8. Exam Coverage • Testing This Year’s Course; Issues from Prior Years in Old Tests Outside Scope: • Standing • Statutory Defenses (exc. 3604(f)(9)) • Steering & Blockbusting • Reasonable Modification • Sexual Harassment & 3617

  9. Exam Coverage • Just FHA & §1982; Can Use State Statutes & Cases as Examples

  10. Exam Coverage • Just FHA & §1982 • Constitutional Law: Very Limited • Not asked for substantive Constitutional analysis • Can use avoidance of Constitutional issues as a policy argument (as in Rommmate.com)

  11. Exam Coverage Two Topics That Will Be Covered (to think about in advance): • Roommate.com issue in context of §1982: • Race v. other characteristics • Language/Purpose of §1982 v. FHA • Can look at Jones for some of this • Example of non-statutory exception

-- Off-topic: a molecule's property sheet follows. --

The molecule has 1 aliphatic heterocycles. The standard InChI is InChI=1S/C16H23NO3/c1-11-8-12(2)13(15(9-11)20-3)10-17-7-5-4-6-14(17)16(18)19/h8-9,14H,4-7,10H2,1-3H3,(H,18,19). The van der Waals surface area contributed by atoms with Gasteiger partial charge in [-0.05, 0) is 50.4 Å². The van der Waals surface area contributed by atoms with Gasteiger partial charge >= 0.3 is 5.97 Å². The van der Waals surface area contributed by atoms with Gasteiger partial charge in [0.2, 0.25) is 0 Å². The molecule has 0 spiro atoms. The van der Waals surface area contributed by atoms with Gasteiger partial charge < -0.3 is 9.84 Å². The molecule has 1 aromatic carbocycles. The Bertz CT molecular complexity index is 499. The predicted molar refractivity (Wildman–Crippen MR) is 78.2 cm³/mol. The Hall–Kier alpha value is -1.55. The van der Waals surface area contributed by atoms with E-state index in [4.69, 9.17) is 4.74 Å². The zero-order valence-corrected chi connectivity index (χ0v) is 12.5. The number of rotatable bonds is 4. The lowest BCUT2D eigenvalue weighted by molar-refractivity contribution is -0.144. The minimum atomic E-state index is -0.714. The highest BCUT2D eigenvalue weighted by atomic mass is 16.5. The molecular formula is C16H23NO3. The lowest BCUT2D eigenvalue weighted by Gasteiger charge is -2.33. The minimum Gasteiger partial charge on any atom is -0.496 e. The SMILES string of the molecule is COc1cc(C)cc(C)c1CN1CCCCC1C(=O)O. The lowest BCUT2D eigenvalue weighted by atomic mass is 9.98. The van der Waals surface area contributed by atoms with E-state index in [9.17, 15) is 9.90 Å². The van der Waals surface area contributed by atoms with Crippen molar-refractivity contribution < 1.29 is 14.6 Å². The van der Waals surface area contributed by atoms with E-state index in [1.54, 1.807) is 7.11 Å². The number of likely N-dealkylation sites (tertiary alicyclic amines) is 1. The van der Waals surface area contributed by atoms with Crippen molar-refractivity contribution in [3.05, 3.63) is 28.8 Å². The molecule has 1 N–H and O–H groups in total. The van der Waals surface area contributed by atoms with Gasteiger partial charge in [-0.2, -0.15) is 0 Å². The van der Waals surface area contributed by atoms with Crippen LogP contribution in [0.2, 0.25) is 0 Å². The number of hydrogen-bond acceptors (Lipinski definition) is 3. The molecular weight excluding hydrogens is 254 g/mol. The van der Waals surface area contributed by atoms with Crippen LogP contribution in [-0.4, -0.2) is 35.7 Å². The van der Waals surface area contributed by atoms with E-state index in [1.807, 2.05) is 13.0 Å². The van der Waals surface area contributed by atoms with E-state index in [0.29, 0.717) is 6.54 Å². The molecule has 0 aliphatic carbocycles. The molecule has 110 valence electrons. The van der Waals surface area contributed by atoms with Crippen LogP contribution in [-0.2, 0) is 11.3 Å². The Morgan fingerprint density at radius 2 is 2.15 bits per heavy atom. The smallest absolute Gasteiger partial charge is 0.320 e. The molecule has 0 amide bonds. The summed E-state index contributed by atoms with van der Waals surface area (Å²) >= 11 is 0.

12. Exam Coverage Two Topics That Will Be Covered (to think about in advance): • Roommate.com issue in context of §1982 • Special Issues w Religion (1 or both of): • Is it religious discrimination for a landlord to establish a facially neutral rule for religious reasons? • Should there be an FHA claim when facially neutral rules interfere with people’s ability to practice their religion?

  13. Structure of Exam • Three equally weighted Qs, one of each type • Eight-hour take home • About 2.5 hours per Q • I suggest • ~2 hours: Write answer as thoroughly as you can • ~30 Minutes: Edit down to page limit • Formatting instructions online: • Follow exactly to avoid penalties • I suggest setting up correctly formatted Word document in advance

  14. Open Book Take-Home Tests: Virtues • Time to Read Carefully • Checklists • Blow-ups of Selected Statutes • Security Blanket of Having Everything Available • Clothing Optional • Food & Drink Available Throughout